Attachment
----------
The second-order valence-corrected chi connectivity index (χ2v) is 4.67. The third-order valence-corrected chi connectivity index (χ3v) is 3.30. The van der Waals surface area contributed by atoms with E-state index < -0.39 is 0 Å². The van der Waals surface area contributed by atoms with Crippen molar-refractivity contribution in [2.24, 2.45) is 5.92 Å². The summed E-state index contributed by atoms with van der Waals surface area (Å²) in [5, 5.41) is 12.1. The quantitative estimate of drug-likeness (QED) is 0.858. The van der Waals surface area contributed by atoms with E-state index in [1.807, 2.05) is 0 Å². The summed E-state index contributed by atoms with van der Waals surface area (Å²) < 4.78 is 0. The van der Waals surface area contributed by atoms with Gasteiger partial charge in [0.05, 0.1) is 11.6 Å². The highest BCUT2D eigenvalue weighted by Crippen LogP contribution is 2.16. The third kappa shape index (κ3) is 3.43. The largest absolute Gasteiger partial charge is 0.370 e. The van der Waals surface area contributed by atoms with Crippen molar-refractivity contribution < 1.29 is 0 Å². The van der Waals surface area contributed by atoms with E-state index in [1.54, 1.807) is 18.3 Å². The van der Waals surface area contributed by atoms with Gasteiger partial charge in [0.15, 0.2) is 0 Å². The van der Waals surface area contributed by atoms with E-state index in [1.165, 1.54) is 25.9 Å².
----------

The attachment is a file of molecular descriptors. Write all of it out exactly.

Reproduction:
The second-order valence-corrected chi connectivity index (χ2v) is 4.67. The third-order valence-corrected chi connectivity index (χ3v) is 3.30. The van der Waals surface area contributed by atoms with E-state index < -0.39 is 0 Å². The van der Waals surface area contributed by atoms with Crippen molar-refractivity contribution in [2.24, 2.45) is 5.92 Å². The summed E-state index contributed by atoms with van der Waals surface area (Å²) in [5, 5.41) is 12.1. The quantitative estimate of drug-likeness (QED) is 0.858. The van der Waals surface area contributed by atoms with E-state index in [1.807, 2.05) is 0 Å². The summed E-state index contributed by atoms with van der Waals surface area (Å²) < 4.78 is 0. The van der Waals surface area contributed by atoms with Gasteiger partial charge in [0.05, 0.1) is 11.6 Å². The highest BCUT2D eigenvalue weighted by Crippen LogP contribution is 2.16. The third kappa shape index (κ3) is 3.43. The largest absolute Gasteiger partial charge is 0.370 e. The van der Waals surface area contributed by atoms with Crippen molar-refractivity contribution < 1.29 is 0 Å². The van der Waals surface area contributed by atoms with E-state index in [1.54, 1.807) is 18.3 Å². The van der Waals surface area contributed by atoms with Gasteiger partial charge in [0.15, 0.2) is 0 Å². The van der Waals surface area contributed by atoms with E-state index in [1.165, 1.54) is 25.9 Å².